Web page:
Media Effects Research Lab - Research Archive

Respiratory responses to television genres

Student Researcher(s)

Carson B. Wagner (Masters Candidate)

Faculty Supervisor


Wagner, C. B., & Sundar, S. S. (1998, November). Respiratory responses to television genres. Paper presented to the Intrapersonal Communication and Social Cognition Division at the 84th annual convention of the National Communication Association (NCA), New York City.


Different genres of television programs induce different emotions. Each emotion, in turn, has its own characteristic breathing pattern. We laugh at comedic programs, and we sob during those rife with melancholy. We find ourselves breathing hard and heavy during suspenseful shows, and gasping when they horrify us. But, do those moments of suspense and outbreaks of laughter, along with the general moods created by the shows, affect our overall breathing patterns as we watch? Prior research has shown that correlations exist between television programming and emotion, and between emotion and respiratory patterns. However it is not clear whether the effects of television programs are strong enough to elicit specific respiratory reactions. This exploratory study was designed to investigate whether different television program genres elicit distinct respiratory patterns.


Twenty one participants took part in a within-participants experiment. Respiratory volume was recorded while participants viewed five segments of television programming: Situation Comedy, Local News, National News, Rock Video, and Tabloid News.

The volume data were used to arrive at three dependent measures: minimum volume of respiration, maximum volume of respiration, and mean volume of respiration.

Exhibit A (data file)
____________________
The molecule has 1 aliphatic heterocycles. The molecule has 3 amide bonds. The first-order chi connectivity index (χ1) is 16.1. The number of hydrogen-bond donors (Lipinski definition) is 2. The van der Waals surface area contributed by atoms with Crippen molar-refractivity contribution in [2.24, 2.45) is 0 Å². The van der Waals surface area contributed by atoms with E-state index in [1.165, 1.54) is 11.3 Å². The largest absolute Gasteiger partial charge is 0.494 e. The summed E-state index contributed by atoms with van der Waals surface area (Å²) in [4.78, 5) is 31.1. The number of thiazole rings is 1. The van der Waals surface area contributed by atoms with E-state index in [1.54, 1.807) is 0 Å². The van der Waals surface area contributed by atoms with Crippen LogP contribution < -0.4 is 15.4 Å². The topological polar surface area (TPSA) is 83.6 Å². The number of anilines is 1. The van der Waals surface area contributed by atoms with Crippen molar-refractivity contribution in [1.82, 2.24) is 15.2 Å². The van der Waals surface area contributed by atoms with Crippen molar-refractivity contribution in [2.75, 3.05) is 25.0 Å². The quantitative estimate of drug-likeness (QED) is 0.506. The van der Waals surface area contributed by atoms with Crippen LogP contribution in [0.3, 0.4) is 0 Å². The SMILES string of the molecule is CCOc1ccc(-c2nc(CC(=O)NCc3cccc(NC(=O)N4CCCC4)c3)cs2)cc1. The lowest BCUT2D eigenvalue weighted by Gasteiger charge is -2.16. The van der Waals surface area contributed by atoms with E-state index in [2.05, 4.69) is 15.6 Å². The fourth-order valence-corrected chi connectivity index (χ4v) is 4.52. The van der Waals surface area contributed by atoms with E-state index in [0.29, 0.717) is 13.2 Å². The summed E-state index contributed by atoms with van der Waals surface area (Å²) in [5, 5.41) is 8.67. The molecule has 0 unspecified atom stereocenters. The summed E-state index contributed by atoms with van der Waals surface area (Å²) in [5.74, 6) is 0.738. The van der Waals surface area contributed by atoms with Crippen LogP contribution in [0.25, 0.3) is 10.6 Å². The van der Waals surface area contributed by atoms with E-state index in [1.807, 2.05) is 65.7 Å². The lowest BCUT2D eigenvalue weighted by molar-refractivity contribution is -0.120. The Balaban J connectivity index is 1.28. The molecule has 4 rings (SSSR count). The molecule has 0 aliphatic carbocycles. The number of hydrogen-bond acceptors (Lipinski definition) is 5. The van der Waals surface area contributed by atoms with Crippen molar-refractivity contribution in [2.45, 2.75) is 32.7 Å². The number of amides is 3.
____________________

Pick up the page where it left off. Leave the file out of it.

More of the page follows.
Overall, the findings show that television programming genres elicit distinguishable respiratory patterns. The results for Mean Respiratory Volume show that a significant difference exists between baseline and each of the genres. The minimum and maximum respiratory volume data show that each program genre has a distinct respiratory pattern (see fig. 1).


Overall, the findings show that television program genres elicit distinguishable respiratory patterns. Comparative data amongst genres indicate that no two genres share the same inspiration and expiration relationship with each other. This study, for the first time, demonstrates psychophysiological correlates for television genres. It is likely that these correlates are specific to states of emotion. It is probable that distinct categories of other TV program genres will cause similarly generalizable reactions. The results from this exploratory study suggest that further investigation linking emotion and media consumption through respiratory patterns can yield a better understanding of how various media genres affect viewers.

For more details regarding the study contact

Dr. S. Shyam Sundar by e-mail at or by telephone at (814) 865-2173

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